Advocacy is the key to sales

first_imgSix years ago, a now $16 billion bank began to acquire nearly 75 branches in the Western U.S. from one of the nation’s largest banks. Initially, there was a lot of deposit runoff (25 percent), which was accounted for in the purchase price. Once the transaction dust settled, nearly half of the acquired accounts were gone, but deposits were up 25 percent. The bank’s CEO and his team concluded that the lost accounts were zero or low-balance accounts, part of a past culture that compensated bank employees on the number of accounts opened.Recently, the bank’s CEO opined on this dynamic in The Wall Street Journal. “Our philosophy is to do what is best for the client. If they need a new account, then open it; but, if they have too many accounts, it’s OK to close them and get to the mix of services the customer desires.” Doing what’s best for the customer—or member—and what he desires as a governing principle for a business model. Sound familiar?Sales is a fascinating phenomenon in credit unions. We want members to buy, but we don’t want to pressure the sale. We want to deepen relationships (measured by added products), but we don’t want to overwhelm members with a never-ending cross-sell. We want to pull members to a better deal, but not push so much that they leave. So, what’s a credit union to do? Advocate for the member. continue reading » ShareShareSharePrintMailGooglePinterestDiggRedditStumbleuponDeliciousBufferTumblrlast_img

NEWS SCAN: Army lab inventoried, suspected plague in Libya, food safety bill advances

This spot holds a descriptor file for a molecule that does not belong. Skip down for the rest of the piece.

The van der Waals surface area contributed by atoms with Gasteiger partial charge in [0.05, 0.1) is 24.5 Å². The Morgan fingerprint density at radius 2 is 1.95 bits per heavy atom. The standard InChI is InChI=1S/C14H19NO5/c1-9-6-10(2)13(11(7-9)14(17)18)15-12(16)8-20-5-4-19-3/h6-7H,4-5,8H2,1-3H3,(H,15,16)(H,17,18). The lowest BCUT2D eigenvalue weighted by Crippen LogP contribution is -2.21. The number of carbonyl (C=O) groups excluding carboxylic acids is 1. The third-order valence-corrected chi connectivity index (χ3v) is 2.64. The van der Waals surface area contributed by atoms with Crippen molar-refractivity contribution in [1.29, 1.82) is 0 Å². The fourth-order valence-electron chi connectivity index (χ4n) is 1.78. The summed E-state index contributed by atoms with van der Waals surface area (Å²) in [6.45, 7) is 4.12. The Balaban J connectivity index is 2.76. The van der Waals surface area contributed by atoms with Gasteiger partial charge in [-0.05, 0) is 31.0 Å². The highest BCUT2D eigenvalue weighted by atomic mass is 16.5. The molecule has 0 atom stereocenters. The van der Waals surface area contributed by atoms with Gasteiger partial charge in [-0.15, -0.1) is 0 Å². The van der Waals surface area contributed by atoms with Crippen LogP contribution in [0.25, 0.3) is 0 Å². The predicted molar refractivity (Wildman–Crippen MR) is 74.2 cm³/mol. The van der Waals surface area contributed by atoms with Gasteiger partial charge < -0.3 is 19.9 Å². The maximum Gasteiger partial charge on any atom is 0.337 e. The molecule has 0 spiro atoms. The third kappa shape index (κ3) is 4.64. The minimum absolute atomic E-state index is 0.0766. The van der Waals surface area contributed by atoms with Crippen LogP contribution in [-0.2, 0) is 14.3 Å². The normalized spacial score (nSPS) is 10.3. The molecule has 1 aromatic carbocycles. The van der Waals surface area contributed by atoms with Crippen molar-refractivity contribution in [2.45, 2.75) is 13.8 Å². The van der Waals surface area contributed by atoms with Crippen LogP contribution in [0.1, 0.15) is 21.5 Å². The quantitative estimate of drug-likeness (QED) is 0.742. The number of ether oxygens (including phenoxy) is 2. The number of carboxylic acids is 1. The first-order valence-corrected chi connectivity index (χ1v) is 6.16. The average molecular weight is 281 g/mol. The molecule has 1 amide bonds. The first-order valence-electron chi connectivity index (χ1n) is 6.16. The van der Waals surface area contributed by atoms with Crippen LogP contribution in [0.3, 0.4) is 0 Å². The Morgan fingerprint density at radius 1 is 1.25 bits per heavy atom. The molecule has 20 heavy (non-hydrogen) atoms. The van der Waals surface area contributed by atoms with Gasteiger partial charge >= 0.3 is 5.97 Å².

first_img Army lab inventory finds many unrecorded vials of pathogensArmy investigators revealed today that pathogen inventories at the US Army Medical Research of Infectious Diseases (USAMRIID) in Ft. Detrick, Md., turned up 9,200 more vials than records indicated, the Frederick (Md.) News-Post reported. In early February the Army said it was suspending most select-agent work at the lab as part of a security review in the wake of events surrounding the death of former employee Bruce E. Ivins, who federal officials believe was involved in the 2001 anthrax attacks. In its report today, the Army said it searched 335 refrigerators and freezers and found that some of the excess samples were decades old and left over from previous research projects. Some of the vials contained agents that cause anthrax and Ebola infections, as well as Rift Valley fever. About half of the samples had no further research purpose and were destroyed. An Army official told the News-Post that all research at the lab has been resumed.[Jun 17 Frederick News-Post story] Libya asks WHO’s help in probing suspected plague outbreakHealth officials in Libya have asked the World Health Organization (WHO) for help in evaluating a suspected plague outbreak in the northeastern part of the country, not far from the border with Egypt, BBC News reported today. One death has been reported, and several more illnesses are suspected. If tests confirm the plague infections, the outbreak would be the first in that part of Libya in 25 years. The plague bacterium, Yersinia pestis, primarily circulates among rodents and their fleas but occasionally spreads to humans. It is transmitted mainly by flea bites, direct contact, or inhalation of contaminated respiratory droplets.[Jun 17 BBC story] House committee approves wide-ranging food safety legislationThe US House Committee on Energy and Commerce today approved a sweeping food safety bill that would give the Food and Drug Administration more authority and resources, sending the bill to the full House, Reuters reported. Measures in the Food Safety Enhancement Act of 2009 include safety rules for fresh produce, increased inspections at food facilities, improved food traceability, stronger inspection of imported food, expansion of lab testing capacity, and a fee-based food facility registry to generate food safety revenue. Food safety and consumer groups such as the Center for Science in the Public Interest have voiced strong support for the bill.[May 17 Reuters story][May 26 House committee summary of bill]center_img Jun 17, 2009last_img